Snaking through the hallways of the Victoria and Albert Museum’s London space is an immersive, illusory installation by Danish artists Elmgreen and Dragset, a multi-room piece realizing the home and studio of a fictional, disillusioned architect named Norman Swann.
The exhibition, open until January 2nd, is meticulous in its detail, and even includes a printed screenplay intended to further instill a narrative arc to the proceedings. Museum guests are invited to roam freely, sit in the chairs of the installation, and slowly incorporate themselves into the fabric of the work, letting the line between artistic installation and lived space gradually dissolve. Plans from the architect’s career adorn the desks of the space, and are punctuated by surreal twists. A dinette set is split down the middle, showing a gaping law line of wooden fragments, and a small statue of a vulnerable, frightened boy sits in the fireplace. In the bedroom, a bedside cabinet is left ajar, showing a collection of pill bottles alongside a a selection of vintage photographs. Equally jarring is an unfinished kitchen space, where white paint is spread along several walls, but left incomplete, as a shady yellow looms over the cavernous space.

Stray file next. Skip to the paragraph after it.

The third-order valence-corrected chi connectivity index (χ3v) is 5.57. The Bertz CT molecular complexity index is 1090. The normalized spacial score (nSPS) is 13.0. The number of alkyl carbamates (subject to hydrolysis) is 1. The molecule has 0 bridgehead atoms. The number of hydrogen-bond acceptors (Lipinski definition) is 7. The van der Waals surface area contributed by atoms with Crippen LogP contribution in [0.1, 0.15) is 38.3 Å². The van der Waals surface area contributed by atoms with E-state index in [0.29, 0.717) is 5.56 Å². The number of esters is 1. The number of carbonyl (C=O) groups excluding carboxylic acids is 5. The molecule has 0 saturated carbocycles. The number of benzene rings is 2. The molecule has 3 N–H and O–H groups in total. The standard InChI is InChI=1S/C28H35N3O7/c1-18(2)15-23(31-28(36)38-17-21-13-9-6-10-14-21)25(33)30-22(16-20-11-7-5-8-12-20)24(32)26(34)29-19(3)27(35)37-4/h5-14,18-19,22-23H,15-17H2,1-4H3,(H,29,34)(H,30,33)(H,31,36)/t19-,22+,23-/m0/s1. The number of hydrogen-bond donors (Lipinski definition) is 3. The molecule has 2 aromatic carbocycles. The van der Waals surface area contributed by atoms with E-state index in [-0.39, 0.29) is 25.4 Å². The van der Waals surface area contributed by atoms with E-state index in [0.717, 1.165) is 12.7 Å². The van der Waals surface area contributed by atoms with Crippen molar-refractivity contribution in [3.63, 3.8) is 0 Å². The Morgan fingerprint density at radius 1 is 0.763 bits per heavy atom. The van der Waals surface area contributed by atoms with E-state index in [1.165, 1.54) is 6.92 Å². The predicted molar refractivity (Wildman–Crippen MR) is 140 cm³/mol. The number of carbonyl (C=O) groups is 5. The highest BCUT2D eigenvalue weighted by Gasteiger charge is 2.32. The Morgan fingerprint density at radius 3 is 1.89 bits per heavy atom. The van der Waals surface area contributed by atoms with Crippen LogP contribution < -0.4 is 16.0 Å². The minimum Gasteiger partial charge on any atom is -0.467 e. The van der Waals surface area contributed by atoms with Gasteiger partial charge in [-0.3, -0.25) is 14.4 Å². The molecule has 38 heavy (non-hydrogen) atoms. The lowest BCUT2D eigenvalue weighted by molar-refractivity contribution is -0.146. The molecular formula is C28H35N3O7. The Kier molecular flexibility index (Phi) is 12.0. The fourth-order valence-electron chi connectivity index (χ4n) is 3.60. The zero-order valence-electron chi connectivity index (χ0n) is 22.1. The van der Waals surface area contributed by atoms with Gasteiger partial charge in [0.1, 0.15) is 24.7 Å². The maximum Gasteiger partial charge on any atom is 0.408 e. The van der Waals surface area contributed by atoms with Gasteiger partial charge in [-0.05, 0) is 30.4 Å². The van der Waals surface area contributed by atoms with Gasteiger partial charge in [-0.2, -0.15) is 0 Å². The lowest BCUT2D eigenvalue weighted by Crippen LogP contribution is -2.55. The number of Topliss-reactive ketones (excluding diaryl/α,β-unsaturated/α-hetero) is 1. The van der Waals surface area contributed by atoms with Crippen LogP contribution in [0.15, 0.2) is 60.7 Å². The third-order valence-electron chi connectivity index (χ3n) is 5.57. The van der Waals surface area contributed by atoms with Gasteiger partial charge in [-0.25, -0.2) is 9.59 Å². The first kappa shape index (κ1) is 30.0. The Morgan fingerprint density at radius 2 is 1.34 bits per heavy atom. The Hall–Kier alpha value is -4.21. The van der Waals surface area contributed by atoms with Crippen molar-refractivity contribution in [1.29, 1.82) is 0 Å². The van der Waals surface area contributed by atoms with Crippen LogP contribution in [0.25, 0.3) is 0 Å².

Swann, as the visitor gathers, lives something of a reclusive, bitter life, tucked away in his lavishly appointed apartment complex. He is almost completely broke, a purist Modernist architect left as something of a relic by the shifting tastes of the day, and has lost his lavish South Kensington home to his former pupil, a manipulative, social climber and postmodern interior designer. Hints of romance and sexual tension adorn the space, and the included screenplay presents the space as the site of a last confrontation between the two.
It’s interesting to trace the narrative at play here, as Elmgreen and Dragset use the shifting stylistic and philosophical moorings of contemporary arts to add an increased weight to the conflict between the two figures of the piece. Swann and his onetime pupil are sited as the human exchange of conflicting aesthetic world views, a confrontation lent all the more force by their long history together. Seemingly inconsequential, the violence implied throughout the piece underlines the dissonances between taste and power.
Tracing the interplays and conflicts of aesthetics and romance, Elmgreen and Dragset create a powerful portrait of what art and creativity mean to its practitioners, and how these values incorporate themselves subtly into the fabric of their world-views and persona. In an era of increasingly compressed histories and easily commodified aesthetics, the power struggles the artists depict manage to address the broadest scope of contemporary arts, and the most human.
— D. Creahan